Former Council Presidents in Defense of Judge Block
By Robert A. Anello, Steven M. Edwards, and George B. Yankwitt
Last December, the New York Post wrote a series of articles harshly criticizing Eastern District Judge Frederic Block for a decision he made on a suppression motion. We thought the criticism was intemperate and misplaced, so we wrote this opinion piece to inform the public and put the matter in perspective. Unfortunately, the Post did not see fit to publish it, so it is being published here. Although it is tempting to let the story die, articles such as the articles that appeared in the Post become part of a historical record, and we believe it is important to set the record straight.
We are litigators and former bar association presidents in New York. We write with regard to several articles and an opinion editorial that appeared recently in the Post (December 4 and 6) regarding a ruling by federal judge Frederic Block in which he granted a motion to suppress evidence of a gun that was found on a suspect in a stop and frisk. The Post’s articles and editorial are unfortunate because they do not correctly describe the context in which Judge Block made his ruling, they attack him personally, and they could have a chilling effect on what we hope is a strong and independent judiciary.
The Fourth Amendment to the U.S. Constitution prohibits unreasonable searches and seizures. The U.S. Supreme Court has interpreted this to mean that a person cannot be stopped and searched on the street unless the officer reasonably suspects that the person has committed a crime and may be armed and dangerous. If a person is stopped and searched in the absence of “reasonable suspicion,” the Supreme Court has directed federal district judges to rule that anything uncovered in that search is not admissible in evidence.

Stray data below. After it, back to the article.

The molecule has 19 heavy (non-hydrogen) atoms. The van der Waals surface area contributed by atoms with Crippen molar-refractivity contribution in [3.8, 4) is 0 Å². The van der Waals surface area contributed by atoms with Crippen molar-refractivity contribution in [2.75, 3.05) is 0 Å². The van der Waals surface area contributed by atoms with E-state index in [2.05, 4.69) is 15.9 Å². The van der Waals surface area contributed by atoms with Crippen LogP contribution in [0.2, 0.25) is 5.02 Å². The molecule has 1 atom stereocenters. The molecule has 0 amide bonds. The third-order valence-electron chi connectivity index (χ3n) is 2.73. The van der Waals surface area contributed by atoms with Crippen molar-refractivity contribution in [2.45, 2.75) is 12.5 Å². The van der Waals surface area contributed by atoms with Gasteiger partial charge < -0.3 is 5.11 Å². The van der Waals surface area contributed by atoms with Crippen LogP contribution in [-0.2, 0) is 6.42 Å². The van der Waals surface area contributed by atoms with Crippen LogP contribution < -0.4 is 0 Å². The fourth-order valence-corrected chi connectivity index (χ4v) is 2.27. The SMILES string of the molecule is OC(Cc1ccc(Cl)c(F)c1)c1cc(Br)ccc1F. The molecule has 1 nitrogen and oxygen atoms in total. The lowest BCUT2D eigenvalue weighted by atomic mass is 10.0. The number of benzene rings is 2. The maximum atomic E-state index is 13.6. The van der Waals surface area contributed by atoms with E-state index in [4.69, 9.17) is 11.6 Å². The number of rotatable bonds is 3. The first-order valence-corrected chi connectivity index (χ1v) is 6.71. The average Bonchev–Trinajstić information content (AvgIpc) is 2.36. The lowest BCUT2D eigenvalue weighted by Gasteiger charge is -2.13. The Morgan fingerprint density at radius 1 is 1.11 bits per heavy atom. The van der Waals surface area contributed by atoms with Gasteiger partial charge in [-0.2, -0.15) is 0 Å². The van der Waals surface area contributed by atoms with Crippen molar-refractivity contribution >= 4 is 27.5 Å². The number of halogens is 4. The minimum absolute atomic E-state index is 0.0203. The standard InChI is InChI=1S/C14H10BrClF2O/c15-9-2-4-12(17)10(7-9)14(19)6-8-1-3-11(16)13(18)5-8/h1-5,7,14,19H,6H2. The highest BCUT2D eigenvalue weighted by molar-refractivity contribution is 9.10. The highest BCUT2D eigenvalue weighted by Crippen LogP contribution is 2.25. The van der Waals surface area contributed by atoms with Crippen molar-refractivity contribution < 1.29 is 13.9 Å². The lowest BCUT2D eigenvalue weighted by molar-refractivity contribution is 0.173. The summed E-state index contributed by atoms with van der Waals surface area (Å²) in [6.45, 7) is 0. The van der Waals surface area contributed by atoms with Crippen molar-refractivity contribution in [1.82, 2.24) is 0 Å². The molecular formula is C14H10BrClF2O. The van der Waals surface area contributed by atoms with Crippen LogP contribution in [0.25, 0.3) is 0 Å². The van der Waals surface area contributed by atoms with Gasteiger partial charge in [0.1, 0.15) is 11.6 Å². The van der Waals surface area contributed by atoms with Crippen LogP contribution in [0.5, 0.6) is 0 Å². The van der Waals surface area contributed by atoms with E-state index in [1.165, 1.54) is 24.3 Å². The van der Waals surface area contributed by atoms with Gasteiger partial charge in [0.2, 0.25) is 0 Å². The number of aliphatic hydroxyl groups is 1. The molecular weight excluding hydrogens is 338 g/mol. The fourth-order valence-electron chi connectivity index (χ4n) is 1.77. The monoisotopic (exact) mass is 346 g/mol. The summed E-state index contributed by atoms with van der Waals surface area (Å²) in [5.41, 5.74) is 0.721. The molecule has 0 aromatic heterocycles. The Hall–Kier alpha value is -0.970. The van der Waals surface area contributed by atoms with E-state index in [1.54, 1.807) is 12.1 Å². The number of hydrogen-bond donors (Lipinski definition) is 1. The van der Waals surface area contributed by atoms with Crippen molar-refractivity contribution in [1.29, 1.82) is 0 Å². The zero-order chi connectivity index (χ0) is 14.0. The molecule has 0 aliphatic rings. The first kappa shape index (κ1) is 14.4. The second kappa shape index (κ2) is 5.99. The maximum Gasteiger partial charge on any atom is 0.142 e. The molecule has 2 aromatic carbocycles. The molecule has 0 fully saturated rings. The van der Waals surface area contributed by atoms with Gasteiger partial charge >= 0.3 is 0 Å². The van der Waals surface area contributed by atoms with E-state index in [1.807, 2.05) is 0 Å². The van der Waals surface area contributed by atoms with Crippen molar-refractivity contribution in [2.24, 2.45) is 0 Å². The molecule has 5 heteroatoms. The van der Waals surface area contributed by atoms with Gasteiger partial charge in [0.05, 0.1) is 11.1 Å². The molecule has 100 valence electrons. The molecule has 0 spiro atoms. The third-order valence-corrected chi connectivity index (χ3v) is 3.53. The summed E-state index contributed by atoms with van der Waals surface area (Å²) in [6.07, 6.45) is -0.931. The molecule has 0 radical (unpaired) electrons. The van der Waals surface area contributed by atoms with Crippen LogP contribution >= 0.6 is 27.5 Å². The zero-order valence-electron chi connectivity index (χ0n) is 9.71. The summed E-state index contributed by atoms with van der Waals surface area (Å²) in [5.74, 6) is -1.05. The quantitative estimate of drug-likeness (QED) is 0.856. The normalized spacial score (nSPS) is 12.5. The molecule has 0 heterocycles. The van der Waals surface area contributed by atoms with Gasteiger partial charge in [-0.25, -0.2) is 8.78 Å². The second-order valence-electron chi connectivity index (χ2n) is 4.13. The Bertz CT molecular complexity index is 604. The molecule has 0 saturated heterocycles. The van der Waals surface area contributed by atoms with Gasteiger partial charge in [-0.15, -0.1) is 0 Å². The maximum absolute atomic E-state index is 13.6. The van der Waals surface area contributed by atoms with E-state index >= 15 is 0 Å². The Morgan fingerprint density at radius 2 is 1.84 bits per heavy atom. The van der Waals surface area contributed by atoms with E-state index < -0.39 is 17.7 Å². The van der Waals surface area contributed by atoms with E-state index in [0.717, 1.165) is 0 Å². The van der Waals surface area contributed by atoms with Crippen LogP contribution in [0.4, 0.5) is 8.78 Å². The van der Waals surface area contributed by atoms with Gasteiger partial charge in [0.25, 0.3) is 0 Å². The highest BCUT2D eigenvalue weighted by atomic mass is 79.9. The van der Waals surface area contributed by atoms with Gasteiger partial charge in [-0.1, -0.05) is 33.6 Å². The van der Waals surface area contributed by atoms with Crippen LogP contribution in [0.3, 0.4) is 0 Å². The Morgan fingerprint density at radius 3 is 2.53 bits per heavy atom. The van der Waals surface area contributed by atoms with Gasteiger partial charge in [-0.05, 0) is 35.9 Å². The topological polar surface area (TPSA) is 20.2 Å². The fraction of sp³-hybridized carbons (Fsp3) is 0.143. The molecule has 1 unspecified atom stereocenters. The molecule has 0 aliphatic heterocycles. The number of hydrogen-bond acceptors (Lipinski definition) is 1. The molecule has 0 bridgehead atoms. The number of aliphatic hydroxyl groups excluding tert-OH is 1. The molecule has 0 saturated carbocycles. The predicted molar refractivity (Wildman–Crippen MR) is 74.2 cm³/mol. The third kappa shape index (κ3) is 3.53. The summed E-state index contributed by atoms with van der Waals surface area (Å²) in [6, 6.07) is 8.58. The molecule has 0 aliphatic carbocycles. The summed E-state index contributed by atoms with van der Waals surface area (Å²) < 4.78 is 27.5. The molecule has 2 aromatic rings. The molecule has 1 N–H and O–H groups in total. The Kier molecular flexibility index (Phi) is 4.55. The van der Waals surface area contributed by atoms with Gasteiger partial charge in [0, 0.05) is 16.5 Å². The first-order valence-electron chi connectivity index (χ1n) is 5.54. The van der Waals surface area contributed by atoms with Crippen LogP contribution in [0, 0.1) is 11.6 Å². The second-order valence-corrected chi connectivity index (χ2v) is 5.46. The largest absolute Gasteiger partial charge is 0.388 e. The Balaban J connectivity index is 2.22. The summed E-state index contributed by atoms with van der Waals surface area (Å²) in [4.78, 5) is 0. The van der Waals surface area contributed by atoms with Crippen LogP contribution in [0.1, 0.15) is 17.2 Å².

In a suppression hearing, the arresting officers typically take the witness stand and testify about the facts that support their reasonable suspicion. The Supreme Court has held that the government has the burden of demonstrating through that testimony that the officers’ suspicion is based on objective facts. Among other things, this requires the judge to evaluate the credibility of the arresting officers in deciding whether the government has met its burden.
In the case in question, the arresting officers testified that they were in an unmarked car in a high crime neighborhood when they saw two men walking toward them. When the men were about 15 feet away, one of them allegedly lifted his sweatshirt to reveal a gun tucked into his waistband. The officers got out of their car, approached the men and pulled the gun out of the defendant’s waistband. The officers acknowledged that they did not pull their guns even though they claimed that the defendant was armed; nor did they ask the two men to put up their hands. The officers also could not agree on which of them held the defendant’s hands while the other took out the gun. One of the officers conceded on cross-examination that the whole story sounded “crazy.”